William Jiang

JavaScript,PHP,Node,Perl,LAMP Web Developer – http://williamjxj.com; https://github.com/williamjxj?tab=repositories

Tag Archives: PHP

Comparison of MySQL API options for PHP

Comparison of MySQL API options for PHP

The comparison table is from php.net, put here for easy retrieving:

  PHP’s mysqli Extension PDO (Using PDO MySQL Driver and MySQL Native Driver) PHP’s MySQL Extension
PHP version introduced 5.0 5.0 Prior to 3.0
Included with PHP 5.x yes yes Yes
MySQL development status Active development Active development as of PHP 5.3 Maintenance only
Recommended by MySQL for new projects Yes – preferred option Yes No
API supports Charsets Yes Yes No
API supports server-side Prepared Statements Yes Yes No
API supports client-side Prepared Statements No Yes No
API supports Stored Procedures Yes Yes No
API supports Multiple Statements Yes Most No
Supports all MySQL 4.1+ functionality Yes Most No

Summary: consider to use mysqli Extension first, then PDO, then MySQL native Extension.

Advertisements

php MySQLi: MySQL Improved Extension

There are three main API options when considering connecting to a MySQL database server:

  1. PHP’s MySQL Extension
  2. PHP’s mysqli Extension
  3. PHP Data Objects (PDO)

Each has its own advantages and disadvantages. By default we use ‘PHP MySQL extension’. Here focus on the second – MySQLi extension:
The mysqli extension is built using the PHP extension framework, its source code is located in the directory ext/mysqli.

According to wiki, MySQLi is an improved version of the older PHP MySQL driver, offering various benefits.
The MySQLi extension provides various benefits with respect to its predecessor, the most prominent of which are:

  • An object-oriented interface
  • Support for prepared statements
  • Support for multiple statements
  • Support for transactions
  • Enhanced debugging support
  • Embedded server support

The following is a quick example from php.net/mysqli‘s document page:

<?php
$mysqli = new mysqli("example.com", "user", "password", "database");
if ($mysqli->connect_errno) {
    echo "Failed to connect to MySQL: (" . $mysqli->connect_errno . ") "
      . $mysqli->connect_error;
}

if (!$mysqli->query("DROP TABLE IF EXISTS test") ||
    !$mysqli->query("CREATE TABLE test(id INT, label CHAR(1))") ||
    !$mysqli->query("INSERT INTO test(id, label) VALUES (1, 'a')")) {
    echo "Table creation failed: (" . $mysqli->errno . ") " . $mysqli->error;
}

if (!($stmt = $mysqli->prepare("SELECT id, label FROM test ORDER BY id ASC"))) {
    echo "Prepare failed: (" . $mysqli->errno . ") " . $mysqli->error;
}

if (!$stmt->execute()) {
     echo "Execute failed: (" . $stmt->errno . ") " . $stmt->error;
}

if (!($res = $stmt->get_result())) {
    echo "Getting result set failed: (" . $stmt->errno . ") " . $stmt->error;
}

var_dump($res->fetch_all());
?>

PHP: Project logs setting other than webserver’s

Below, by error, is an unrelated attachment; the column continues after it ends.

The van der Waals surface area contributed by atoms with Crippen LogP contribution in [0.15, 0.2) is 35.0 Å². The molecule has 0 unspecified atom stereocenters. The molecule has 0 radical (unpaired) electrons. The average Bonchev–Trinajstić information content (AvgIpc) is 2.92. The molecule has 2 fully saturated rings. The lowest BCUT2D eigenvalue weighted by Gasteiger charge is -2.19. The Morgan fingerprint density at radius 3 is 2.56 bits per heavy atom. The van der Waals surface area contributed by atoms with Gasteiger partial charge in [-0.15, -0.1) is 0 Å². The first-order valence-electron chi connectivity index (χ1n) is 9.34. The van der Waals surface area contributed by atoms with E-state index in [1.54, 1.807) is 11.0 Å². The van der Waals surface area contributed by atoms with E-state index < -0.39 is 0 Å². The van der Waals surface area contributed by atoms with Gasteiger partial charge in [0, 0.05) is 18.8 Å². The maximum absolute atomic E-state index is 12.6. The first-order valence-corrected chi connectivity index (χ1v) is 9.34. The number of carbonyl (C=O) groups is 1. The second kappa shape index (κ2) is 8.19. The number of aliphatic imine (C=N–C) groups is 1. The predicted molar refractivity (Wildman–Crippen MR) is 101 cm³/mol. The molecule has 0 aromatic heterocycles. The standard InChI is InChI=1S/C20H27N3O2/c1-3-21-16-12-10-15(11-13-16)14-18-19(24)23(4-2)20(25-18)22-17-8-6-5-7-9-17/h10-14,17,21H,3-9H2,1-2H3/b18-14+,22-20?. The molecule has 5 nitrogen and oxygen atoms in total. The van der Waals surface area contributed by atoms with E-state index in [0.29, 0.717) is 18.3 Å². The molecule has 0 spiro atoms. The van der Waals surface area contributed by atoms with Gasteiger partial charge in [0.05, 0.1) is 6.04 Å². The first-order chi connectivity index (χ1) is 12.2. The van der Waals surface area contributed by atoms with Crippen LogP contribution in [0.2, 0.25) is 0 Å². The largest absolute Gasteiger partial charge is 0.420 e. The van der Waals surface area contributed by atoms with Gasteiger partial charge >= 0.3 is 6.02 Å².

PHP: Project logs setting other than webserver’s

It is important to configure PHP’s error reporting settings depending on which phase of development. Generally, it is a good idea to see all warnings and errors in the web browser during the initial phase; and later, once the site has launched, send error messages to a log file so that visitors do not see them.

1. Error Reporting for Development

During development, you want to display all errors and warnings to the browser.

// Report all PHP errors
ini_set('error_reporting', E_ALL);
// Set the display_errors directive to On
ini_set('display_errors', 1);

2. Error Reporting for Production

In production, you may want to lower the error reporting level and not display errors to the browser.

// Report simple running errors
ini_set('error_reporting', E_ALL ^ E_NOTICE);
// Set the display_errors directive to Off
ini_set('display_errors', 0);
// Log errors to the web server's error log
ini_set('log_errors', 1); 
ini_set('error_log', LOGDIR.'/error_log'); 

3. Logging errors

You can use the PHP function error_log() to send errors to your own log file or an e-mail address:

// Destinations
define("ADMIN_EMAIL", "nobody@site.com");
define("LOG_FILE", "/home/log/errors.log");
// Destination types
define("DEST_EMAIL", "1");
define("DEST_LOGFILE", "3");
/* Examples */
// Send an e-mail to the administrator
error_log("Fix me!", DEST_EMAIL, ADMIN_EMAIL);
// Write the error to our log file
error_log("Error", DEST_LOGFILE, LOG_FILE);

PHP CMS Systems for Church Website

While I am looking for wordpress-based website CMS, I found a useful link:

The 7 Best CMS Systems for Your Church Website

I have my own PHP Church CMS system, and found wordpress has much resources on themes and various feature plugins. This kind of resource is a good help for my application with 3th-party reference. The following are the contents from Jesse Orndorff:

As a web designer, developer, or church staff member, you have to update your church website. Usually it is a small change, updating an event, posting a new sermon, or writing a blog post. The best and simplest way to update your site is using a content management system. These systems provide an easy user interface that makes your website easy to update, come with add on components that add in additional functionality, and allow you to easily change website designs. Today I wanted to share the 7 best CMS systems you can use for your church website, enjoy!

1. LightCMS


This is by far my favorite platform to design and develop for! When designing a church website, I first suggest them to use the Light system. Developed with the church in mind, the system easily allows your staff to update your website, with very little (or no) HTML knowledge. It allows for ANY element to be drag and drop ready, so you can move anything to anywhere on the page. Also, simple donations, email forms, and calendar features are included. The software is hosted, so there is a monthly fee, depending on the amount of pages you have, but a great system!